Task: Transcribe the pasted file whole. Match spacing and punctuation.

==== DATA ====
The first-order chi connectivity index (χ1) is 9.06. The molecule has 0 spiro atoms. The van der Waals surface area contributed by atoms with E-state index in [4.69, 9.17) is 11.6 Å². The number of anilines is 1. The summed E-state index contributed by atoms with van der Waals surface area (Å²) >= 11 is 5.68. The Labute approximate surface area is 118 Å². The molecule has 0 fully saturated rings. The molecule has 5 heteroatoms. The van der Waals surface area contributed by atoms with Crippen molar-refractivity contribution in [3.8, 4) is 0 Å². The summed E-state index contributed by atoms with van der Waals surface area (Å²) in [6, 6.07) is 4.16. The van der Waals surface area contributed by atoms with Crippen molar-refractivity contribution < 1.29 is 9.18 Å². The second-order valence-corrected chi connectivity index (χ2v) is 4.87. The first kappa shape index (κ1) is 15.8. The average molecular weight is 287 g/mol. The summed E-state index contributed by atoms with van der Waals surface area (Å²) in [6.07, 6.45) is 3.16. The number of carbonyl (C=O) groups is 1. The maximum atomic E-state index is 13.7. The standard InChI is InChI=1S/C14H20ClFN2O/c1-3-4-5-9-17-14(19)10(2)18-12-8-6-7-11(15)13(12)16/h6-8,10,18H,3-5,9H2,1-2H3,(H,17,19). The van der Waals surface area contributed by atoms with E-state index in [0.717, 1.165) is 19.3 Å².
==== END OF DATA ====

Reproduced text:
The first-order chi connectivity index (χ1) is 9.06. The molecule has 0 spiro atoms. The van der Waals surface area contributed by atoms with E-state index in [4.69, 9.17) is 11.6 Å². The number of anilines is 1. The summed E-state index contributed by atoms with van der Waals surface area (Å²) >= 11 is 5.68. The Labute approximate surface area is 118 Å². The molecule has 0 fully saturated rings. The molecule has 5 heteroatoms. The van der Waals surface area contributed by atoms with Crippen molar-refractivity contribution in [3.8, 4) is 0 Å². The summed E-state index contributed by atoms with van der Waals surface area (Å²) in [6, 6.07) is 4.16. The van der Waals surface area contributed by atoms with Crippen molar-refractivity contribution < 1.29 is 9.18 Å². The second-order valence-corrected chi connectivity index (χ2v) is 4.87. The first kappa shape index (κ1) is 15.8. The average molecular weight is 287 g/mol. The summed E-state index contributed by atoms with van der Waals surface area (Å²) in [6.07, 6.45) is 3.16. The number of carbonyl (C=O) groups is 1. The maximum atomic E-state index is 13.7. The standard InChI is InChI=1S/C14H20ClFN2O/c1-3-4-5-9-17-14(19)10(2)18-12-8-6-7-11(15)13(12)16/h6-8,10,18H,3-5,9H2,1-2H3,(H,17,19). The van der Waals surface area contributed by atoms with E-state index in [0.717, 1.165) is 19.3 Å².